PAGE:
Texas Tech? Good grief, man. A very large state institution, yes, but even little private school TCU has got to be better than that, for Big survival if nothing else. Once the Pirate left town, or was forced out of Lubbock, the place has become a jock wasteland. - Randy Galloway, Fort Worth Star Telegram
In a column that Galloway released on Wednesday about whose example TCU should follow, he laid out the perception that people outside of Lubbock now have of Texas Tech. Of course, these are some of the same people that said Tommy Tuberville was a coaching upgrade over Mike Leach, so perceptions can change fairly quickly. So what does Texas Tech have to do to change those perceptions?
Texas Tech would point to the two most recent football recruiting classes as proof that Texas Tech is not a jock wasteland. Recruiting well is one thing, winning is something different all together. Just ask Texas A&M about out recruiting Texas Tech under Mike Leach on a regular basis but only posting a 3-7 record against the former Red Raider coach. Texas Tech needs better results on the field.
The national perception has a lot to do with the football team under Tommy Tuberville, but it is not helped at all by the Texas Tech men’s basketball team being so bad this past season. The Lady Raiders had a decent year and are currently making a run in the WNIT, the track and tennis teams are doing well, and the Tech baseball team shows signs of promise. The problem is that no one outside of Lubbock takes any notice of anything but the two main television sports: football and men’s basketball.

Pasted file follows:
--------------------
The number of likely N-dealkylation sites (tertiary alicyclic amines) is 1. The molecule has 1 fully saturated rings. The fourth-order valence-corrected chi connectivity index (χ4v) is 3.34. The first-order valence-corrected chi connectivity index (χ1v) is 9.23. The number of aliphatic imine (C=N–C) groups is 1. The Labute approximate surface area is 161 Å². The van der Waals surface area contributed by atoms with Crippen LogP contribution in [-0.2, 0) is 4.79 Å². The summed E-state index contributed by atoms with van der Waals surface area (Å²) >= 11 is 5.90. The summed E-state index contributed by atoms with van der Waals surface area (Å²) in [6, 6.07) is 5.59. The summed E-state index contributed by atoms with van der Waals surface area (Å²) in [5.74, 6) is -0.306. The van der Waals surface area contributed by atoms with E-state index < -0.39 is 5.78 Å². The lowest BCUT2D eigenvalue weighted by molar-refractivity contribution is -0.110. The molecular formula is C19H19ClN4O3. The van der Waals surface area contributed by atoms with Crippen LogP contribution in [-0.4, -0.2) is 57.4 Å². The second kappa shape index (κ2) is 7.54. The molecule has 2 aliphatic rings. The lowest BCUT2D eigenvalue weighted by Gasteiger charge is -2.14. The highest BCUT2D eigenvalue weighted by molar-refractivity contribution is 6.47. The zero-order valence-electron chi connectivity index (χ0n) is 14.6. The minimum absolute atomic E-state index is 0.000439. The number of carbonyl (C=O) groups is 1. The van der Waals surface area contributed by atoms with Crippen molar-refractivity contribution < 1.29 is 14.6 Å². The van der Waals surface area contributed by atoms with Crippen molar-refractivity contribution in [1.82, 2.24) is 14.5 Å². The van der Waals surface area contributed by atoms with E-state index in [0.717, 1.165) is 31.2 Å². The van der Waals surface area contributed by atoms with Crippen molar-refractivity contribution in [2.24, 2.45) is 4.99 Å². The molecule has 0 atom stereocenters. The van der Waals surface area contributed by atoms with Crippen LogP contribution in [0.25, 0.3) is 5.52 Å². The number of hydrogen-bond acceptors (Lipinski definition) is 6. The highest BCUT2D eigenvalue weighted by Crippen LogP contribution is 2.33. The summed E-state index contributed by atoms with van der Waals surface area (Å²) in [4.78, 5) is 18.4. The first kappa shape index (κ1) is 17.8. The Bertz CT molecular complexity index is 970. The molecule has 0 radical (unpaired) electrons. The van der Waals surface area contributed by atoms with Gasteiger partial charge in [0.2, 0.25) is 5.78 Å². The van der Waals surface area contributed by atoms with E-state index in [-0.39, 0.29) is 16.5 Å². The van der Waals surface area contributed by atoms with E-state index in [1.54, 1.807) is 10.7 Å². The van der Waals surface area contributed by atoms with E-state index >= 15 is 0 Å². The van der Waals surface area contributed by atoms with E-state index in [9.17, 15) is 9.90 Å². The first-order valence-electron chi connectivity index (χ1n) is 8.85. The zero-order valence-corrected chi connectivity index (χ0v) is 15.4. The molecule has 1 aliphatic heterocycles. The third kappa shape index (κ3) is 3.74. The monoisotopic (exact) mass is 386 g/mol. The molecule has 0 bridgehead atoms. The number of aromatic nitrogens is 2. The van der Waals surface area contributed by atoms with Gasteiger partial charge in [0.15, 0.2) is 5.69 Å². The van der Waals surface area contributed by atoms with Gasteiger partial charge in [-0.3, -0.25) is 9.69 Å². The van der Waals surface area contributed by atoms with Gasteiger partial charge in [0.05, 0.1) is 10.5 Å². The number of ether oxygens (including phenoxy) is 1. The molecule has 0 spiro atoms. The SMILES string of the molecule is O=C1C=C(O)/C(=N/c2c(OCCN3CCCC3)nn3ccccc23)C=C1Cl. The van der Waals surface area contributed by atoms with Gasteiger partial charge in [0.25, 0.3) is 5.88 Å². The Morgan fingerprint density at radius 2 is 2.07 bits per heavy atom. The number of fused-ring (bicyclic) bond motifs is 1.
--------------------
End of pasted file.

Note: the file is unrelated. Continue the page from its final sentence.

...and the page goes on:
Texas Tech men’s basketball coach Billy Gillispie has gotten a free pass, and rightfully so, for the basketball’s team poor showing. It may take a few seasons for him to turn the program around. To say that Gillispie inherited a program that was in shambles, might be giving that program too much credit. That is why the job of turning around the perception of Texas Tech will fall completely on the shoulders of Tommy Tuberville.
The program that Tuberville inherited was anything but in shambles. In fact, the football team was averaging a little over nine wins a year over the three seasons prior to his arrival. That is what the national media sees. Whatever issues existed within the program come off sounding like excuses, especially after the Tuberville made the mistake of talking about not being able to throw because of the wind. It is an often repeated example on the part of his critics. Of course, the rub is that Texas Tech threw in the West Texas wind for ten years under Mike Leach with great success.
Now, Coach Tuberville finds himself in a situation where he has to win. Perhaps the Red Raider faithful will listen to, and consider any reasons for not winning in 2012. Nationally, those reasons will sound like more excuses. The only way for Texas Tech to restore its reputation as a good program is to win at least eight regular season games in 2012. It is also probably the only way that Coach Tuberville will be around for the 2013 season.